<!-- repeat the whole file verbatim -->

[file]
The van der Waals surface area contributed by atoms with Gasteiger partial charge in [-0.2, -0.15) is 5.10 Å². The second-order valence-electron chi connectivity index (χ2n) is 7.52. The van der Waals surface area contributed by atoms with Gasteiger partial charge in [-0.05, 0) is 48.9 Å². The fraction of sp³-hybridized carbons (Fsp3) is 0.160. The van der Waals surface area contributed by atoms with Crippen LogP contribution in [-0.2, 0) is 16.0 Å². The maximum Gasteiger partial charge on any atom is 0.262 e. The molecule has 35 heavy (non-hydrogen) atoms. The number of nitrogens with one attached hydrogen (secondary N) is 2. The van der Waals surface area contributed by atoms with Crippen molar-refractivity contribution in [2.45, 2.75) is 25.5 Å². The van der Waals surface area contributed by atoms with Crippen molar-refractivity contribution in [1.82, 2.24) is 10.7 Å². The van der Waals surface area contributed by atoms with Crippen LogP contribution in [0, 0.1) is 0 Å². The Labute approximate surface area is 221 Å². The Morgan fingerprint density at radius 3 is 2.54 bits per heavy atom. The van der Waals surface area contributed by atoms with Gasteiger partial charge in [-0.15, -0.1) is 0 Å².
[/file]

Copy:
The van der Waals surface area contributed by atoms with Gasteiger partial charge in [-0.2, -0.15) is 5.10 Å². The second-order valence-electron chi connectivity index (χ2n) is 7.52. The van der Waals surface area contributed by atoms with Gasteiger partial charge in [-0.05, 0) is 48.9 Å². The fraction of sp³-hybridized carbons (Fsp3) is 0.160. The van der Waals surface area contributed by atoms with Crippen LogP contribution in [-0.2, 0) is 16.0 Å². The maximum Gasteiger partial charge on any atom is 0.262 e. The molecule has 35 heavy (non-hydrogen) atoms. The number of nitrogens with one attached hydrogen (secondary N) is 2. The van der Waals surface area contributed by atoms with Crippen molar-refractivity contribution in [2.45, 2.75) is 25.5 Å². The van der Waals surface area contributed by atoms with Crippen molar-refractivity contribution in [1.82, 2.24) is 10.7 Å². The van der Waals surface area contributed by atoms with Crippen LogP contribution in [0, 0.1) is 0 Å². The Labute approximate surface area is 221 Å². The Morgan fingerprint density at radius 3 is 2.54 bits per heavy atom. The van der Waals surface area contributed by atoms with Gasteiger partial charge in [-0.15, -0.1) is 0 Å².